15 Dec The A to Z of Photography: low-pass filter
Source: Tech Radar
Low-pass filters have long been used on camera sensors to prevent moiré or interference effects when you photograph subjects with fine, regular patterns. You may have seen this effect on old TV sets with presenters wearing striped shirts or check jackets – those horizontal or vertical lines clash with the rectangular array of photosites on the camera sensor.
Today’s sensors have much higher resolutions, so it takes a much finer pattern to produce this moiré effect, but in theory it could still happen when photographing woven fabrics, for example, or fine rectangular patterns in man-made objects.
It’s not just the rectangular grid of photosites that’s the problem, but the color filter array that’s placed over them to capture full-color images. The most common layout is the ‘bayer’ array, with a regular pattern of two green photosites, one red and one blue in a repeating 2 x 2 grid. This can cause color fringes and artefacts if the camera captures ultra-fine lines that don’t straddle all four photosites; it’s rare, but with a super-sharp lens and the ‘wrong’ subject, it can happen.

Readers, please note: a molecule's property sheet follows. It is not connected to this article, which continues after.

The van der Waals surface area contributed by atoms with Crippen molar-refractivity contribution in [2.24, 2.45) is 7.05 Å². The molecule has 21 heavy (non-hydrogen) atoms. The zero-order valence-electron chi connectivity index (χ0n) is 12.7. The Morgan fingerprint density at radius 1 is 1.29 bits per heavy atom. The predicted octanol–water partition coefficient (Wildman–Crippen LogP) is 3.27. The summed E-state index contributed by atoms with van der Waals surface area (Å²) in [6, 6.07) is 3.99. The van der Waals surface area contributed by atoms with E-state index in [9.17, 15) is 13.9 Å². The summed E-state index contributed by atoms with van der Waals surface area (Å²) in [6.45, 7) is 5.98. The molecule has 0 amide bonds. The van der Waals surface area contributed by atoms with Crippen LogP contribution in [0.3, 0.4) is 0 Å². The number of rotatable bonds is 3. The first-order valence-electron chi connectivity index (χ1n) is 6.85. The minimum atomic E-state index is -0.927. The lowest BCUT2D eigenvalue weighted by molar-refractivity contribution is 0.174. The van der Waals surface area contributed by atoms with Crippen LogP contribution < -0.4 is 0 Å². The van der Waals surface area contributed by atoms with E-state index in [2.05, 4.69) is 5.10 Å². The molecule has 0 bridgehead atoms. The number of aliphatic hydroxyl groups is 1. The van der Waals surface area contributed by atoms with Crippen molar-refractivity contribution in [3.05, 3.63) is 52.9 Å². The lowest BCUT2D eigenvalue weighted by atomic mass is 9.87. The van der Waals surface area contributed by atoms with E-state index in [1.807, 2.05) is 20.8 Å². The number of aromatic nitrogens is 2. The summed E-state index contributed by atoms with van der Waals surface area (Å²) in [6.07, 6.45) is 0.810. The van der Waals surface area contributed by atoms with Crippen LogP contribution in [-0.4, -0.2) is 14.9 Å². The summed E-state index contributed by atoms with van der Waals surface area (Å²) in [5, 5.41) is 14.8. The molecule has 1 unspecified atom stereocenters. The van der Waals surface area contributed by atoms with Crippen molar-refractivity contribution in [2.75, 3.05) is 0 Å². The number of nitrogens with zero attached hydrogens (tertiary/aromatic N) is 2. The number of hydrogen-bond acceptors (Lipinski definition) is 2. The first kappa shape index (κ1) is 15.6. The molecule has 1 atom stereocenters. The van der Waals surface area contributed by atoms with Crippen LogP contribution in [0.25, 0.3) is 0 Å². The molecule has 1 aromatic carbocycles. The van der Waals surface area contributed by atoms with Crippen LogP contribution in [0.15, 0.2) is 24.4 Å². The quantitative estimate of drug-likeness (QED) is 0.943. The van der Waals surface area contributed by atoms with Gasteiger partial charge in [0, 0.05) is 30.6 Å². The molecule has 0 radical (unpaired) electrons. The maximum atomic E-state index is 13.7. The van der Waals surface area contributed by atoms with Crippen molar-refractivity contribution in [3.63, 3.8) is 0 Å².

What does a low-pass filter do?
The solution is the low-pass filter. The technical description is a filter which allows lower frequencies to pass through (coarser detail, in this case) but attenuates or blocks higher frequencies (finer detail). In a nutshell, a low-pass filter slightly blurs the pixel-level detail to reduce or prevent moiré effects. This slight softening can be disguised with a little extra image sharpening later…
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